Adventures in Medical School Cooking
by Lorien E. Menhennett
Six months ago, if you’d told me that one thing I would do MORE of during medical school (compared to my previous life) was cook, I would have laughed in your face. Guffawed, actually. While I did a fair amount of cooking in my 20s, my early 30s was markedly stove free until I started using a meal preparation service during my last year in Chicago. You picked your meals for the week, and they did all the prep—the shopping, chopping, measuring—and then you cooked it at your leisure. It was magical. NYC has similar companies, but none that really had the freedom of choice that I wanted.
So when I first got here last August, I used my crockpot. Then when I got sick of that, I ate a lot of hummus. And a lot of chicken caesar from Just Salad, a restaurant down the street. I quickly realized hummus and eating out was not a long-term dietary solution. So the closest thing I made to a New Year’s Resolution this year was to do my best to be more healthy—that included regularly going to the gym and cooking too.
I’m proud to say both have been going well. It doesn’t hurt that I have a gym in my building. Or that I can get groceries delivered. Or that there’s an incredible CSA just across the street that provides me with a giant bag of produce each week for $12. Even so, it all takes effort, and time—the latter of which is in especially short supply for medical students.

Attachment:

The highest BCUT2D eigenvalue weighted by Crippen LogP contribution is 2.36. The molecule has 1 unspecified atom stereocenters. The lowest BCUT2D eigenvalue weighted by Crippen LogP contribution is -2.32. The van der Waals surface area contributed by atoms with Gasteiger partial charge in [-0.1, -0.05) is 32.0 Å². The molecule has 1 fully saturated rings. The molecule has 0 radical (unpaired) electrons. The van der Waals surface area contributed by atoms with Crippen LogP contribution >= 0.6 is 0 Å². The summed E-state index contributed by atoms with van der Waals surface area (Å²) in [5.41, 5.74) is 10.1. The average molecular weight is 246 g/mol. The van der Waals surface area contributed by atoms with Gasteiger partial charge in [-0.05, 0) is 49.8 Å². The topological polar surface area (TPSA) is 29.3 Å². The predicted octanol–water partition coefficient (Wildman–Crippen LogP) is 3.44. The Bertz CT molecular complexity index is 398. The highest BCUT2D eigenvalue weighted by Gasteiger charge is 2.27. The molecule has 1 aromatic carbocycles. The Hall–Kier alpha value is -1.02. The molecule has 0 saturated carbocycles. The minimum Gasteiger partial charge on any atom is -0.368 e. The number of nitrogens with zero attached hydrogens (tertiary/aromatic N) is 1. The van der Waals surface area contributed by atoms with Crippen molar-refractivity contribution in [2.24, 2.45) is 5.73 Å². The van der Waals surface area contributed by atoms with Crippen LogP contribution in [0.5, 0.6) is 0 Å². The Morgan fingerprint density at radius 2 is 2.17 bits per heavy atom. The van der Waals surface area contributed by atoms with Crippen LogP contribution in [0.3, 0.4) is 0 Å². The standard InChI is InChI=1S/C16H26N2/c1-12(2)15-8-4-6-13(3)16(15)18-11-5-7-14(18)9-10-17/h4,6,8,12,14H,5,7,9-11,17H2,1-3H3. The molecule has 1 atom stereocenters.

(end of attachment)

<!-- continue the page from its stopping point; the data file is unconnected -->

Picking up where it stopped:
It has been time well spent though, I think. And I’ve made some grand culinary discoveries. At this moment I’m eating kale. Before coming here, I had never once bought kale. I learned that I really, really like it. (Adding bacon, cranberries, and blue cheese doesn’t hurt.) Frisee is also amazing. And purple potatoes! But there have been failures too, as with anything. Like half of tonight’s meal, which went into the garbage after two bites (two because I thought maybe I was mistaken after one—I wasn’t). As wonderful as mashed (cooked) celery root sounded, it just wasn’t my thing. Not even grated parmesan cheese or fresh dill could rescue it for me.
It’s an adventure, though, and a break from studying—two things I gladly welcome each and every day.
Two words: garlic butter. That will rescue any savory veggie dish. And it will make Julia Child smile.
Garlic butter! Of course! I’ve got the garlic. If only I had butter … my medical school kitchen is only partially stocked, I’m afraid. Something for the grocery delivery list.